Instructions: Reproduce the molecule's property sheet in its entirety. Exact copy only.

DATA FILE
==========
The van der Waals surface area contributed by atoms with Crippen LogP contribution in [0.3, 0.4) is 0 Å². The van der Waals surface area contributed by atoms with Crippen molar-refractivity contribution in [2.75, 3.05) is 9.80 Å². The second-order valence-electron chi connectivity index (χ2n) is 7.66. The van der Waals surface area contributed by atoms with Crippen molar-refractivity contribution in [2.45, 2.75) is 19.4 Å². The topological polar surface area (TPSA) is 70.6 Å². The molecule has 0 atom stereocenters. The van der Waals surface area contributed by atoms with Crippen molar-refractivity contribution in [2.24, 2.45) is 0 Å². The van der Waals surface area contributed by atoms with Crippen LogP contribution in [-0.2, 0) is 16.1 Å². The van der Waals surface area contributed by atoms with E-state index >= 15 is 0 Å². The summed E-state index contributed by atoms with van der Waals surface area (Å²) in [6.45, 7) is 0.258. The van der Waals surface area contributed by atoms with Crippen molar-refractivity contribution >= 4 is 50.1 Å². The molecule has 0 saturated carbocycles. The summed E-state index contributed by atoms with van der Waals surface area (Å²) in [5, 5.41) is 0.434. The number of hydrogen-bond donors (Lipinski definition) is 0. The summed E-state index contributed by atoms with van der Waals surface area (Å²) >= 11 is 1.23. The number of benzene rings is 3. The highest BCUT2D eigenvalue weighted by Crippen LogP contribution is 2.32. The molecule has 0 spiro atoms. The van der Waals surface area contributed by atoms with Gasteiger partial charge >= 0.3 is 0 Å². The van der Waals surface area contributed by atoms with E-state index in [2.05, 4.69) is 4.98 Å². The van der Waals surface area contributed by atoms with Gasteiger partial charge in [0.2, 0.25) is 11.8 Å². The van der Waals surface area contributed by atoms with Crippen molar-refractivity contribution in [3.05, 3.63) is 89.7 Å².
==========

The van der Waals surface area contributed by atoms with Crippen LogP contribution in [0.3, 0.4) is 0 Å². The van der Waals surface area contributed by atoms with Crippen molar-refractivity contribution in [2.75, 3.05) is 9.80 Å². The second-order valence-electron chi connectivity index (χ2n) is 7.66. The van der Waals surface area contributed by atoms with Crippen molar-refractivity contribution in [2.45, 2.75) is 19.4 Å². The topological polar surface area (TPSA) is 70.6 Å². The molecule has 0 atom stereocenters. The van der Waals surface area contributed by atoms with Crippen molar-refractivity contribution in [2.24, 2.45) is 0 Å². The van der Waals surface area contributed by atoms with Crippen LogP contribution in [-0.2, 0) is 16.1 Å². The van der Waals surface area contributed by atoms with E-state index >= 15 is 0 Å². The summed E-state index contributed by atoms with van der Waals surface area (Å²) in [6.45, 7) is 0.258. The van der Waals surface area contributed by atoms with Crippen molar-refractivity contribution >= 4 is 50.1 Å². The molecule has 0 saturated carbocycles. The summed E-state index contributed by atoms with van der Waals surface area (Å²) in [5, 5.41) is 0.434. The number of hydrogen-bond donors (Lipinski definition) is 0. The summed E-state index contributed by atoms with van der Waals surface area (Å²) >= 11 is 1.23. The number of benzene rings is 3. The highest BCUT2D eigenvalue weighted by Crippen LogP contribution is 2.32. The molecule has 0 spiro atoms. The van der Waals surface area contributed by atoms with Gasteiger partial charge >= 0.3 is 0 Å². The van der Waals surface area contributed by atoms with E-state index in [2.05, 4.69) is 4.98 Å². The van der Waals surface area contributed by atoms with Gasteiger partial charge in [0.2, 0.25) is 11.8 Å². The van der Waals surface area contributed by atoms with Crippen molar-refractivity contribution in [3.05, 3.63) is 89.7 Å².